International Symposium: AI and Democracy 国際シンポジウム:AIと民主主義

Japanese / English

Seminar International Symposium: AI and Democracy
Date 2021.3.25 (Thu.)
Time 18:00-20:00 JST / 10:00-12:00 CET
Venue Online(Zoom webinar)
※Please be sure to install Zoom App in prior to the event.
Hosted by Institute for Future Initiatives, The University of Tokyo, Fondation France Japon de l’EHESS (École des hautes études en sciences sociales, Paris)
Language English-Japanese with the simultaneous interpretation
Participation fee free of charge
Registration Registration is closed


As social disparities become more problematic, information technology, including artificial intelligence (AI), can be a cause of the growing divide, or conversely, a tool that contributes to democracy. How will values such as human rights and sustainability in democracy be extended when AI is designed not only to support decision making but also to intervene in ethical and political decision makings? In this symposium, we will raise questions and explore issues on the theme of AI and democracy in depth through discussions between researchers from France and Japan.


18:00 Opening remarks: Arisa Ema,
Assistant professor, Institute for Future Initiatives, UTokyo
18:05 Presentation 1: Vanessa Nurock, Université Paris 8
18:35 Presentation 2: Akira Inoue, Graduate School of Arts and Sciences, UTokyo
19:05 Comment from a designated discussant: Alexandre Gefen, CNRS
19:15 Break
19:25 Panel Discussion and Q&A

Panelists: Vanessa Nurock, Akira Inoue and Alesandre Gefen
Moderator: Hideaki Shiroyama, Institute for Future Initiatives, Graduate Schools for Law and Politics, and GraSPP, UTokyo

19:55 Closing remarks: Sébastien Lechevalier  
(Fondation France Japon de l’EHESS)

Bio of speakers

Vanessa Nurock a researcher at LEGS (Laboratoire d’Études de Genre et de Sexualité; Laboratory for Gender and Sexuality Studies) and an associate professor of political theory and ethics at the Université Paris 8. She he is the chairholder of the UNESCO Chair EVA dealing with Ethics of the Artificial and Living beings. Her work is situated at the intersection of ethical, political, and scientific issues, with a particular emphasis on questions of gender and education. She has worked on topics such as justice and care, animal ethics, nanotechnology, cybergenetics, and neuroethics. Her current research focuses on the ethical and political problems raised by artificial intelligence. Among her last publications are a special issue of the Academic Journal Cités on the ethical and political issues raised by Artificial Intelligence and several articles dealing with gender issues in AI or an AI ‘ethical by design’ (Nurock, Chatila, Parizeau “What does ‘ethical by design’ mean? 10.1007/978-3-030-69128-8_11).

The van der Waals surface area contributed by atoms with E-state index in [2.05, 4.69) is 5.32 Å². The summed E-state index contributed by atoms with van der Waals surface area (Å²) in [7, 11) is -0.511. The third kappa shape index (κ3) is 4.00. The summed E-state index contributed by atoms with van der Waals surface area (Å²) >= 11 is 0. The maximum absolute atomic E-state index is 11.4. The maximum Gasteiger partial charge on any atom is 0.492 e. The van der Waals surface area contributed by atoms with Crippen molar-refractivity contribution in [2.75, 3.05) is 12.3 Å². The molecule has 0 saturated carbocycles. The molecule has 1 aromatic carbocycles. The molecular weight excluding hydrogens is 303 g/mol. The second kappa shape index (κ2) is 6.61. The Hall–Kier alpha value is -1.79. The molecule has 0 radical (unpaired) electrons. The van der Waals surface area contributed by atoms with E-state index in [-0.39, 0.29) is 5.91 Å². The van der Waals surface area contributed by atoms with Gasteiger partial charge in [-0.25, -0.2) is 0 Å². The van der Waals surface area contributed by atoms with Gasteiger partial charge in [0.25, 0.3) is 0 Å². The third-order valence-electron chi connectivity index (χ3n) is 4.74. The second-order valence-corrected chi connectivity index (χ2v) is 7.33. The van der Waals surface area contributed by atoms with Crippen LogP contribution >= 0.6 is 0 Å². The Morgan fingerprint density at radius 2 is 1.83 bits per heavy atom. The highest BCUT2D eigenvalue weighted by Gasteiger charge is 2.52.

Akira Inoue is Associate Professor of Political Philosophy at the Department of Advanced Social and International Studies, Graduate School of Arts and Sciences, University of Tokyo, Japan. Inoue works in the theories of justice and democracy. He also works on experimental research in normative political theory and the history of contemporary political philosophy. His publications include “Rawlsian Contractualism and Cognitive Disabilities,” in Edwin E. Etieyibo (ed.) Perspectives in Social Contract Theory, Washington, DC: Council for Research in Values and Philosophy, 2018, pp. 155-177, “Justice, Fairness, and Deliberative Democracy in Health Care,” in Akira Akabayashi (ed.) The Future of Bioethics: International Dialogues, New York: Oxford University Press, 2014, pp. 579-585. He has also published in Australian Journal of Legal Philosophy, Australian Journal of Political Science, Journal of Ethics & Social Philosophy, Journal of Value Inquiry, Law and Philosophy, Public Health Ethics, Review of Philosophy and Psychology, and so on.

Bio of discussants

Alexandre Gefen is Directeur de recherche at CNRS (UMR Thalim/University Paris 3 - Sorbonne nouvelle). Founder of, he has written on contemporary literature and the history of ideas, writing and digital humanities. He currently works on Artificial Intelligence and its cultural dimensions. He is also Scientific Deputy Director of the Institute of Human and Social Sciences of the CNRS where he is in charge of interdisciplinarity.

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